It was pretty shocking. I had no idea that was the reason why my editor and publisher wanted to see me. So I met them for dinner and they said, “You’re going to be asked to be the CBC Massey lecturer and I went, ‘What?!’ ” I just didn’t really believe it. When I think of who has been asked to be a Massey lecturer in the past; it’s a lot of older people, people who are academics or very well-known in Canadian culture and politics and arts and letters. Names like Martin Luther King Jr., Willy Brandt — Nobel Prize laureates. I’m like, really? I don’t have much in common with these people.
But this is sort of one of those times in life where you have to buck up and do it, because this is a platform and an honour, and you can spread the message. You can get out there and tell the stories that need to be told. But I’m not joking when I say that I honestly spent the next four days hiding under my bed, because I couldn’t believe I said yes. Were there any rules from the CBC around how you should approach the lectures, or were you given free rein?
Free rein. I worked with Philip Coulter, he’s the producer of the Massey lectures for the CBC show Ideas. He carried a printer with him in his bag to all the cities we were in and he printed up my lecture right before I went on stage. So that’s when he (would first see) it.
I think they were panicking a little bit with the first lecture thinking, “Oh my God, I can’t believe she’s writing her lecture right up until the last minute.” But then they realized, oh, that’s how she works, and then everyone sort of settled into my rhythm of pushing it to the last minute.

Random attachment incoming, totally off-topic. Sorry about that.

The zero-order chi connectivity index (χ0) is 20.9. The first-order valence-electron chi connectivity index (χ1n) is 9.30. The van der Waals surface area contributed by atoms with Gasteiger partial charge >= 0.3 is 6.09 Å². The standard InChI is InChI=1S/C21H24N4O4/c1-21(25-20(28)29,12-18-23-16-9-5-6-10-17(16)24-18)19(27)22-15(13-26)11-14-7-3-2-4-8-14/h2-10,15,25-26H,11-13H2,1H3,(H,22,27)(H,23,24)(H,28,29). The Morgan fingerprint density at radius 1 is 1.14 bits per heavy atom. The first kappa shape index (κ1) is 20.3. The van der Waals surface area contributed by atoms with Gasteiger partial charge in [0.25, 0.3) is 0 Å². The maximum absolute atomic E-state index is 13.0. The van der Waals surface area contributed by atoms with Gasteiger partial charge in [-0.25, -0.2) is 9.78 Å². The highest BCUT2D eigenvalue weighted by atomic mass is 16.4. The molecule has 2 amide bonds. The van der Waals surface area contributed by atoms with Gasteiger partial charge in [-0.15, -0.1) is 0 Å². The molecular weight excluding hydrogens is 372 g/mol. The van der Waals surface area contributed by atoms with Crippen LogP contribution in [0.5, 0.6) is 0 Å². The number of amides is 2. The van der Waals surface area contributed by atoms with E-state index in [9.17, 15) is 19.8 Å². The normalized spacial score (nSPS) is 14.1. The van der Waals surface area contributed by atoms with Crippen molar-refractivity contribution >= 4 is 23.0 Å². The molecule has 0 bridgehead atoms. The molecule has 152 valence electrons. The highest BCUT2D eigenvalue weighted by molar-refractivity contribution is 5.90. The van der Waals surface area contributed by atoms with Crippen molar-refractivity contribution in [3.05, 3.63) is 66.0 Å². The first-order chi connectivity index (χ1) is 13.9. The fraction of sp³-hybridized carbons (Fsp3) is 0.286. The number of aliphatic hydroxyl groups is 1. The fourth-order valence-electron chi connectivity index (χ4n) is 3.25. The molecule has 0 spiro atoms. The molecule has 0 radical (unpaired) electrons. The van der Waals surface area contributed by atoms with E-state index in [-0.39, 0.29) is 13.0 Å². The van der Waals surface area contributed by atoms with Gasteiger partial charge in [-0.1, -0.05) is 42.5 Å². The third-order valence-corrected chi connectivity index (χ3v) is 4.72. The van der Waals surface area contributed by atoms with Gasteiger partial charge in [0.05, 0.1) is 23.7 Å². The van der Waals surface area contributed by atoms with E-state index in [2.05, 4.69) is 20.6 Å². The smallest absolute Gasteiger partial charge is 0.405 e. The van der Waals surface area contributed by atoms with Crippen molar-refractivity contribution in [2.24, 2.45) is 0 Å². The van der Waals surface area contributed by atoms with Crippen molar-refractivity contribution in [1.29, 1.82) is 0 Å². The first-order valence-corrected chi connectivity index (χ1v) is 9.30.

There were five Massey lectures altogether, with the last one in Toronto. But tell me about the first one in Thunder Bay.
We agreed that if I’m going to do the Massey lectures, I wanted to start in Thunder Bay, which has never had a Massey lecture before. For me, it’s where my mom’s family is from, it’s the city of the seven fallen feathers, it’s a place where children have come to die. There’s been heartache but also hard work at trying to make things better. This whole entire colonial project in Canada; it’s all here in Thunder Bay. It’s almost a mirror of Canada, what’s happening in the rest of the country.
I also told the CBC I wanted to indigenize the lectures. I’m not going to just stand up at the lectern and lecture; that’s not who I am. I’m not an academic, I’m a storyteller, and this is going to be told through an Indigenous lens and this is about community. That means I want my community up there and I want every single community that I go into represented on stage when I do these lectures.
So we had a push for that and Nishnawbe Aski Nation (NAN) stepped up right off the bat and helped us secure the largest theatre in Thunder Bay, which seats 1,500 people. They opened all the seating up for free, so they invited everybody from the Thunder Bay community to come see the Massey lectures, which means people didn’t have to pay for tickets for $40 or $50 … not only did we have every single seat filled, there were also 400 people standing.
Also, my grandmother Margaret was there, who is 93, her sister … family came in from Winnipeg, North Bay. My mom was there, my kids were there, and my mother’s brother. Sitting in front of my family were some of my friends from Nishnawbe Aski Nation. Also in the front row were some of the families of the seven girls from Wapekeka and Poplar Hill First Nation who died by suicide.
It was so emotionally loaded and weighted. And, you know, this is the first time somebody like me had done the lectures and had done them in this way. I knew this was our opportunity to show Canada: This is how we do it. This is unity, this is resiliency.
And honestly, I carry that night with me.
This interview has been edited for length and clarity.
Since the publication of her 2017 book, Seven Fallen Feathers, Star reporter Tanya Talaga has been on a professional tear.
In All OurRelations, which sprang from the Massey lectures, Talaga explores the legacy of cultural genocide against Indigenous peoples around the world.